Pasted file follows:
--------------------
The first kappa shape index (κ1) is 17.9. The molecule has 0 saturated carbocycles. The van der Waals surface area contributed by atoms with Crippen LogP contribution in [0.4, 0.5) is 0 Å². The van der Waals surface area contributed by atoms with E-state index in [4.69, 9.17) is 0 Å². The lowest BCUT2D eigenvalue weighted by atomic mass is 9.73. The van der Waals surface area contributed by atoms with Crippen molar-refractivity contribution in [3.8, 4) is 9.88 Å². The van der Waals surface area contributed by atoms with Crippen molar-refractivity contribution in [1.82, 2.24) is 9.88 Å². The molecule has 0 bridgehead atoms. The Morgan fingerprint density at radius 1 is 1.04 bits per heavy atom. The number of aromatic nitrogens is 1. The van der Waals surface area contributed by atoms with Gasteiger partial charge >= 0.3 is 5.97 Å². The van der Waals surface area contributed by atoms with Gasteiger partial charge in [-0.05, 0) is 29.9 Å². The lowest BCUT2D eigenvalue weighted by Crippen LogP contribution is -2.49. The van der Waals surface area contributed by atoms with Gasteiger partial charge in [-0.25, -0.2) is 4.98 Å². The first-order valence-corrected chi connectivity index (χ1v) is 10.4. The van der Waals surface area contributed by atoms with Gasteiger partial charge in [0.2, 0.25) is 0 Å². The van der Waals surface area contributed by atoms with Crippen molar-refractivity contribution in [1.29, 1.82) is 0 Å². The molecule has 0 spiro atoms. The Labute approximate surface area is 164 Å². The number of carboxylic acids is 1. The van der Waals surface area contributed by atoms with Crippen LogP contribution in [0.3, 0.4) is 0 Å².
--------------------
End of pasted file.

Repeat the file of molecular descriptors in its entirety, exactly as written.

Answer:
The first kappa shape index (κ1) is 17.9. The molecule has 0 saturated carbocycles. The van der Waals surface area contributed by atoms with Crippen LogP contribution in [0.4, 0.5) is 0 Å². The van der Waals surface area contributed by atoms with E-state index in [4.69, 9.17) is 0 Å². The lowest BCUT2D eigenvalue weighted by atomic mass is 9.73. The van der Waals surface area contributed by atoms with Crippen molar-refractivity contribution in [3.8, 4) is 9.88 Å². The van der Waals surface area contributed by atoms with Crippen molar-refractivity contribution in [1.82, 2.24) is 9.88 Å². The molecule has 0 bridgehead atoms. The Morgan fingerprint density at radius 1 is 1.04 bits per heavy atom. The number of aromatic nitrogens is 1. The van der Waals surface area contributed by atoms with Gasteiger partial charge >= 0.3 is 5.97 Å². The van der Waals surface area contributed by atoms with Gasteiger partial charge in [-0.05, 0) is 29.9 Å². The lowest BCUT2D eigenvalue weighted by Crippen LogP contribution is -2.49. The van der Waals surface area contributed by atoms with Gasteiger partial charge in [-0.25, -0.2) is 4.98 Å². The first-order valence-corrected chi connectivity index (χ1v) is 10.4. The van der Waals surface area contributed by atoms with Gasteiger partial charge in [0.2, 0.25) is 0 Å². The van der Waals surface area contributed by atoms with Crippen molar-refractivity contribution in [1.29, 1.82) is 0 Å². The molecule has 0 spiro atoms. The Labute approximate surface area is 164 Å². The number of carboxylic acids is 1. The van der Waals surface area contributed by atoms with Crippen LogP contribution in [0.3, 0.4) is 0 Å².